Last year was a challenging one for M&A in Africa, with both deal value and volume dropping to their lowest figures on record. Yet 2021 has shown signs of a resurgence, with H1’s total of 87 deals marking a 15% increase compared to H1 2020.
Deal value shot up to US$56.7 billion in the first half of the year, largely thanks to the US$46.1 billion share swap agreement between South African multinational Naspers and its Dutch-listed investment unit Prosus. The deal pushed African deal value to its highest H1 total on record.
Even without the Naspers deal, H1 2021 deal value would stand ahead of 2020’s record low annual total of US$9.7 billion—highlighting a renewed sense of confidence among dealmakers.
South Africa storms ahead
South Africa continued to be the most active country for dealmaking, in terms of both value and volume. A total of 41 deals in South Africa worth US$46.56 billion were announced during the first half of the year—already higher than any annual value total on Mergermarket record (since 2006).
Deal value was pushed up due to the highest-valued deal of the year—Prosus’ acquisition of a 45.4% stake in Naspers—which was the highest-valued deal targeting a South African firm on Mergermarket record.
The deal between Naspers and its Dutch-listed investment unit was structured via a share swap agreement, in a move aimed to reduce the impact of its 29% holding in Chinese internet giant Tencent on local financial markets.
While the Naspers deal stood far above the rest of the pack in terms of value, deal volume also saw an uptick year-on-year, reflecting a strong foundation of activity in the South African deal market. A total of 41 deals were announced during H1 2021—an increase of six deals year on year.
Telecommunications, media, and technology (TMT) was the most active sector for South African dealmaking, with a total of 10 deals recorded—almost overtaking the 11 deals announced throughout the whole of 2020. South African TMT deal activity had been on the rise before COVID-19 hit, reaching a peak of 24 deals in 2019. H1’s activity is a promising sign of the beginning of a potential dealmaking resurgence.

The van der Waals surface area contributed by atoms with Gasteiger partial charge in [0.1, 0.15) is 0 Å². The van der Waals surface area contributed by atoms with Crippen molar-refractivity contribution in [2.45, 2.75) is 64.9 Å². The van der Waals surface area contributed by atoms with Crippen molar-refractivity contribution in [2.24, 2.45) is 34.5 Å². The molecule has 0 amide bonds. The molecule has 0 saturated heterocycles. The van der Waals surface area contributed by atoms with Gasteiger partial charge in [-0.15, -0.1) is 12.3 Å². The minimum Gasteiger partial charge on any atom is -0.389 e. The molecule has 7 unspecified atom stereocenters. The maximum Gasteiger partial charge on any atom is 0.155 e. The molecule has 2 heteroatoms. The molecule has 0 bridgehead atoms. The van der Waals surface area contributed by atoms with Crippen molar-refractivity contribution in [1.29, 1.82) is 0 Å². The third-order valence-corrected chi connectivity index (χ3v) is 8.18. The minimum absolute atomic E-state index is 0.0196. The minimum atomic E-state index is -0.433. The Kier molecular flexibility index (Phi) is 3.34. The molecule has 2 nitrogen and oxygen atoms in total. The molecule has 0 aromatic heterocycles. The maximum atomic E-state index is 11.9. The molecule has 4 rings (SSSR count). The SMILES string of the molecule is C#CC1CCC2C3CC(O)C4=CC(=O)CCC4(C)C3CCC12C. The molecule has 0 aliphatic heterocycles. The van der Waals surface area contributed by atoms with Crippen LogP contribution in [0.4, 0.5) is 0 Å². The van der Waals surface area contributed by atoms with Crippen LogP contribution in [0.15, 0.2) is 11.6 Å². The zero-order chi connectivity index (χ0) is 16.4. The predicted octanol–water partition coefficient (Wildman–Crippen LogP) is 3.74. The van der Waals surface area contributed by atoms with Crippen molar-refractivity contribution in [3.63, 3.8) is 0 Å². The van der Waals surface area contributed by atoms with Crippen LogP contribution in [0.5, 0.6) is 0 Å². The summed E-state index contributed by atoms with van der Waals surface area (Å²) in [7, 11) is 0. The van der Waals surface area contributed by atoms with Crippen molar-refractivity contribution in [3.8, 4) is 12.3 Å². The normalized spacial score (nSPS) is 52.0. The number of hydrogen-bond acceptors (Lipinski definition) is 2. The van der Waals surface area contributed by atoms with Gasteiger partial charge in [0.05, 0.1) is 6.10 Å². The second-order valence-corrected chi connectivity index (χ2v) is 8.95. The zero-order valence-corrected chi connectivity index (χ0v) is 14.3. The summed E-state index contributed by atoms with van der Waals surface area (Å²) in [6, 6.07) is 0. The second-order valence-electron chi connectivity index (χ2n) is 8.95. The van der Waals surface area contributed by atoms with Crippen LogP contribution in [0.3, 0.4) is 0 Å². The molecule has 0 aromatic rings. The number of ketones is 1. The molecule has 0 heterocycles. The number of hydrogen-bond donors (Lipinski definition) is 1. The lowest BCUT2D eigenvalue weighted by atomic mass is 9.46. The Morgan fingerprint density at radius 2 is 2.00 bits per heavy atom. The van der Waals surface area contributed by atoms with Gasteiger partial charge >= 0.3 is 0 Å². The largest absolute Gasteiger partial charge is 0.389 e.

The highest-valued South African TMT deal in H1 was Volaris Group’s US$88 million acquisition of software and IT firm Adapt IT. The Canadian software group was forced to increase its offer following competition from rival suitor Huge Group, a South African telecommunications firm.
Energy, mining & utilities dealmaking bounces back
Energy, mining and utilities (EMU) dealmaking displayed an impressive rebound in the first half of the year. The sector generated the highest number of deals in Africa across all sectors, with a total of 24 announced deals—up by 14 year on year. A total deal value of US$5.8 billion, meanwhile, has already overtaken 2020’s annual figure of US$2.6 billion.
Performance was boosted by some big-ticket domestic tie-ups, including Zambia Consolidated Copper Mine (ZCCM)’s acquisition of a 90% stake in the Mopani copper mines owned by Swiss mining giant Glencore. Global demand for copper is rising, with the metal trading at over US$8,000 per ton, according to reports. Demand is being driven by decarbonization—the boom in electric vehicles (EVs) has boosted the need for copper as the metal is used widely in EV production.
Another EMU deal to make the top five of the year was Eni, Shell and Total E&P’s US$800 million sale of a 45% stake in oil mining lease (OML) 17 to Nigerian investment company Heirs Holding and its affiliate Transnational Corp.
Overseas dealmakers turn to Africa
Inbound interest in African assets dropped to a record low in 2020 as the COVID-19 pandemic put deals on hold across the globe. There are signs that international confidence in African deals is on the rise. A total of 46 cross-border deals took place in H1—an increase of 12% year on year.
While the Prosus/Naspers deal ensured that the Netherlands was on top in terms of deal value, the UK topped the volume table chart, having been involved in seven deals valued at US$1.24 billion during the first half of the year.
The largest of these deals was Cairn Energy Plc and Cheiron Petroleum Corporation’s purchase of Shell’s Egypt-based upstream oil and gas assets, valued at US$646 million.
Dealmaking within the continent was undeniably hit hard by the global pandemic. Many dealmakers who would have previously viewed Africa as a growth opportunity were suddenly forced to grapple with extreme logistical challenges and unprecedented economic uncertainty.
Now dealmaking within the continent is on the rise, with international interest in Africa’s energy and mining assets a promising sign of things to come. Domestic tie-ups are also a sign of growing confidence, as local firms look to take advantage of high-growth assets.